Browsing named entities in a specific section of The Annals of the Civil War Written by Leading Participants North and South (ed. Alexander Kelly McClure). Search the whole document.
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The mistakes of Gettysburg. General James Longstreet. [Second article.] In my first article I declared that the invasion of Pennsylvania was a movement that General Lee and his council agreed should be defensive in tactics, while, of course, it was offensive in strategy: that the campaign was conducted on this plan until we had left Chambersburg, when, owing to the absence of our cavalry, and our consequent ignorance of the enemy's whereabouts, we collided with them unexpectedly, and that General Lee had lost the matchless equipoise that usually characterized him, and, through excitement and the doubt that enveloped the enemy's movements, changed the whole plan of the campaign, and delivered a battle under ominous circumstances. I declared that the battle of the 2d was not lost through the tardiness of the First Corps, but through the failure of the troops ordered to co-operate to do so; that there was no order ever issued for a sunrise attack; that no such order could have bee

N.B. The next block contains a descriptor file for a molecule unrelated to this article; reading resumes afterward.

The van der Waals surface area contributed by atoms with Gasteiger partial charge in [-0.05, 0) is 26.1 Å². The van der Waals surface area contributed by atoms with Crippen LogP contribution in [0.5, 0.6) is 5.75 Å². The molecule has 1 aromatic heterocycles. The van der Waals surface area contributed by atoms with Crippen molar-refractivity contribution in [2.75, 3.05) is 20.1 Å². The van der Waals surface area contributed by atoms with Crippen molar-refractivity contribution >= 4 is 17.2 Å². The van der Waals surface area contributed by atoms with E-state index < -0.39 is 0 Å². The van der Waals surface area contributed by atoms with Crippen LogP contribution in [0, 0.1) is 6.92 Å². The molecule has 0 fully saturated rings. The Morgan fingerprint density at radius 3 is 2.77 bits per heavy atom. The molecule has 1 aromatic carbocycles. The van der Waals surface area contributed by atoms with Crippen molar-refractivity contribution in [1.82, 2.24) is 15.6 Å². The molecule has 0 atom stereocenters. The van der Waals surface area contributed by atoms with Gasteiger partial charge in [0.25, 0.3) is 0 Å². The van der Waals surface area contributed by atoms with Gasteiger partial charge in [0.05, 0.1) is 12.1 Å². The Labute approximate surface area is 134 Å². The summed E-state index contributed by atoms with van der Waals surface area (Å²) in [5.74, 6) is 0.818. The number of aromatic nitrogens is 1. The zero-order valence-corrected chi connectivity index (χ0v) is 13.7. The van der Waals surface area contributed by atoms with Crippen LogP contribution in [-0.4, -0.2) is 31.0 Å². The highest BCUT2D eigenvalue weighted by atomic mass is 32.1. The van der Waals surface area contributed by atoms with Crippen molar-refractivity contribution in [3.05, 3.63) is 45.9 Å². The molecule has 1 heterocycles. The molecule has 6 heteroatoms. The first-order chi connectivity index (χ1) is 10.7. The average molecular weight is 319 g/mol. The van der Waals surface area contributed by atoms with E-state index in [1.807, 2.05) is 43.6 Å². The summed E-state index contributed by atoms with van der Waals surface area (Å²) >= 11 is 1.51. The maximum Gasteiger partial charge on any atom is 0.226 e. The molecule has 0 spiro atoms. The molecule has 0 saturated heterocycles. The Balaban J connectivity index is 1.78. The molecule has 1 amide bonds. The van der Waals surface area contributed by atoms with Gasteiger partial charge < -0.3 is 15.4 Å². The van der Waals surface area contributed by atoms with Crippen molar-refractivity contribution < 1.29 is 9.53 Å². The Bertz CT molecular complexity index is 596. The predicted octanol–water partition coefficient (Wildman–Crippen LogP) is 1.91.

The mistakes of Gettysburg. General James Longstreet. [Second article.] In my first article I declared that the invasion of Pennsylvania was a movement that General Lee and his council agreed should be defensive in tactics, while, of course, i
ing of the Potomac would have surely given time and opportunity for different work and greater results than were had at Gettysburg.
It is conceded by almost, if not quite, all authority on the subject, that Pickett's charge, on the 3d, was almost in the evening, when, of course, it should have been morning.
I have now done, for the present, with the campaign of Gettysburg.
What I have written about it has been compelled from me by a desire on the one hand to have future historians properl answered them himself, and have set history right.
But, even as the matter is, I do not fear the verdict of history on Gettysburg.
Time sets all things right.
Error lives but a day-truth is eternal.
There is an incidental matter to which I sha